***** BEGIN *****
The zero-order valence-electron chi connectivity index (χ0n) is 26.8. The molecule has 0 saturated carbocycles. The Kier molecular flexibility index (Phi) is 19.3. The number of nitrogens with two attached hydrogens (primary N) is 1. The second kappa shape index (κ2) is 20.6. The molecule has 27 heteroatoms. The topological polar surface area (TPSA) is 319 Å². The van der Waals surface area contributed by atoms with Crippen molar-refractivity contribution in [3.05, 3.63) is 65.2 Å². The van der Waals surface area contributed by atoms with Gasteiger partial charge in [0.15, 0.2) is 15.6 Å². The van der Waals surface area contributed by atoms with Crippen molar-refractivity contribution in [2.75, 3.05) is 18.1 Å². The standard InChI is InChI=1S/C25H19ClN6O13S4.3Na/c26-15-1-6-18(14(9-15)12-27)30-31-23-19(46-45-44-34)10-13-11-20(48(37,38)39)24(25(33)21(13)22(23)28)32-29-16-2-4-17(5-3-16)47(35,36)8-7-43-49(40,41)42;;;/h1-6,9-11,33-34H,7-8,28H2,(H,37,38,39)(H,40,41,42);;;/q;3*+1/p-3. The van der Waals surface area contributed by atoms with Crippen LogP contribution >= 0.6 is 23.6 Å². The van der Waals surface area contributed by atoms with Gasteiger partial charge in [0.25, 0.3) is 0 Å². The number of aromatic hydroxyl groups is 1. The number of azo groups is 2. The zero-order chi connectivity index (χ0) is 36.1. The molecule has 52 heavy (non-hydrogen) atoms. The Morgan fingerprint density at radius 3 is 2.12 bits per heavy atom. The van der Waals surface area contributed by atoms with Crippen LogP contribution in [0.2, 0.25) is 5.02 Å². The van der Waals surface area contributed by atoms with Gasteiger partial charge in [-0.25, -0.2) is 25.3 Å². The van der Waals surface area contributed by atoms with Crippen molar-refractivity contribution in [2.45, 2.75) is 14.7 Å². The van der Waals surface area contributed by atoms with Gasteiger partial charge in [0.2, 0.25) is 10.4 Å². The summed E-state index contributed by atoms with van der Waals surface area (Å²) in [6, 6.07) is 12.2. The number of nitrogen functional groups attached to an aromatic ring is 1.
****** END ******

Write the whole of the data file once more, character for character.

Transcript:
The zero-order valence-electron chi connectivity index (χ0n) is 26.8. The molecule has 0 saturated carbocycles. The Kier molecular flexibility index (Phi) is 19.3. The number of nitrogens with two attached hydrogens (primary N) is 1. The second kappa shape index (κ2) is 20.6. The molecule has 27 heteroatoms. The topological polar surface area (TPSA) is 319 Å². The van der Waals surface area contributed by atoms with Crippen molar-refractivity contribution in [3.05, 3.63) is 65.2 Å². The van der Waals surface area contributed by atoms with Gasteiger partial charge in [0.15, 0.2) is 15.6 Å². The van der Waals surface area contributed by atoms with Crippen molar-refractivity contribution in [2.75, 3.05) is 18.1 Å². The standard InChI is InChI=1S/C25H19ClN6O13S4.3Na/c26-15-1-6-18(14(9-15)12-27)30-31-23-19(46-45-44-34)10-13-11-20(48(37,38)39)24(25(33)21(13)22(23)28)32-29-16-2-4-17(5-3-16)47(35,36)8-7-43-49(40,41)42;;;/h1-6,9-11,33-34H,7-8,28H2,(H,37,38,39)(H,40,41,42);;;/q;3*+1/p-3. The van der Waals surface area contributed by atoms with Crippen LogP contribution >= 0.6 is 23.6 Å². The van der Waals surface area contributed by atoms with Gasteiger partial charge in [0.25, 0.3) is 0 Å². The number of aromatic hydroxyl groups is 1. The number of azo groups is 2. The zero-order chi connectivity index (χ0) is 36.1. The molecule has 52 heavy (non-hydrogen) atoms. The Morgan fingerprint density at radius 3 is 2.12 bits per heavy atom. The van der Waals surface area contributed by atoms with Crippen LogP contribution in [0.2, 0.25) is 5.02 Å². The van der Waals surface area contributed by atoms with Gasteiger partial charge in [-0.25, -0.2) is 25.3 Å². The van der Waals surface area contributed by atoms with Crippen molar-refractivity contribution in [2.45, 2.75) is 14.7 Å². The van der Waals surface area contributed by atoms with Gasteiger partial charge in [0.2, 0.25) is 10.4 Å². The summed E-state index contributed by atoms with van der Waals surface area (Å²) in [6, 6.07) is 12.2. The number of nitrogen functional groups attached to an aromatic ring is 1.